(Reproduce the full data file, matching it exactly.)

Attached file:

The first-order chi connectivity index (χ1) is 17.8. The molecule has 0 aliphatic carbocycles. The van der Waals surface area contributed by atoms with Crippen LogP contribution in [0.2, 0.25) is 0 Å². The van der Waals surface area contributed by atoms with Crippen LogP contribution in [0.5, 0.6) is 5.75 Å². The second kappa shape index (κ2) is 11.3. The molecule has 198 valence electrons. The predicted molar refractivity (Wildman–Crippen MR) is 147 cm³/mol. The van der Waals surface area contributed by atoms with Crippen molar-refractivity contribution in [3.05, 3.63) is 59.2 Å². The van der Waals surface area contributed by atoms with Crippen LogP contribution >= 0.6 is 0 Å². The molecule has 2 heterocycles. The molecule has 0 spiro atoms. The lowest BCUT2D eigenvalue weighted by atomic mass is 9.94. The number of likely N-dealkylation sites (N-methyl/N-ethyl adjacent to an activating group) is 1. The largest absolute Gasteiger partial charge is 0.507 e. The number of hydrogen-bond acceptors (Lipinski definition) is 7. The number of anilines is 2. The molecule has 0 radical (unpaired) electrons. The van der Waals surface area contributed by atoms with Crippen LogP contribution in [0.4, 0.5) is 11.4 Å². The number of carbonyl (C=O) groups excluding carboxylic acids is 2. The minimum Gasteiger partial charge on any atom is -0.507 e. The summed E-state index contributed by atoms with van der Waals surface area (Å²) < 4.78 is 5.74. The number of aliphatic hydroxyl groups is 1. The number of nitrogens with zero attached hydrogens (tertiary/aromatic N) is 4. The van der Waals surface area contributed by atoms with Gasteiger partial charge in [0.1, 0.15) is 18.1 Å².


The first-order chi connectivity index (χ1) is 17.8. The molecule has 0 aliphatic carbocycles. The van der Waals surface area contributed by atoms with Crippen LogP contribution in [0.2, 0.25) is 0 Å². The van der Waals surface area contributed by atoms with Crippen LogP contribution in [0.5, 0.6) is 5.75 Å². The second kappa shape index (κ2) is 11.3. The molecule has 198 valence electrons. The predicted molar refractivity (Wildman–Crippen MR) is 147 cm³/mol. The van der Waals surface area contributed by atoms with Crippen molar-refractivity contribution in [3.05, 3.63) is 59.2 Å². The van der Waals surface area contributed by atoms with Crippen LogP contribution >= 0.6 is 0 Å². The molecule has 2 heterocycles. The molecule has 0 spiro atoms. The lowest BCUT2D eigenvalue weighted by atomic mass is 9.94. The number of likely N-dealkylation sites (N-methyl/N-ethyl adjacent to an activating group) is 1. The largest absolute Gasteiger partial charge is 0.507 e. The number of hydrogen-bond acceptors (Lipinski definition) is 7. The number of anilines is 2. The molecule has 0 radical (unpaired) electrons. The van der Waals surface area contributed by atoms with Crippen LogP contribution in [0.4, 0.5) is 11.4 Å². The number of carbonyl (C=O) groups excluding carboxylic acids is 2. The minimum Gasteiger partial charge on any atom is -0.507 e. The summed E-state index contributed by atoms with van der Waals surface area (Å²) < 4.78 is 5.74. The number of aliphatic hydroxyl groups is 1. The number of nitrogens with zero attached hydrogens (tertiary/aromatic N) is 4. The van der Waals surface area contributed by atoms with Gasteiger partial charge in [0.1, 0.15) is 18.1 Å².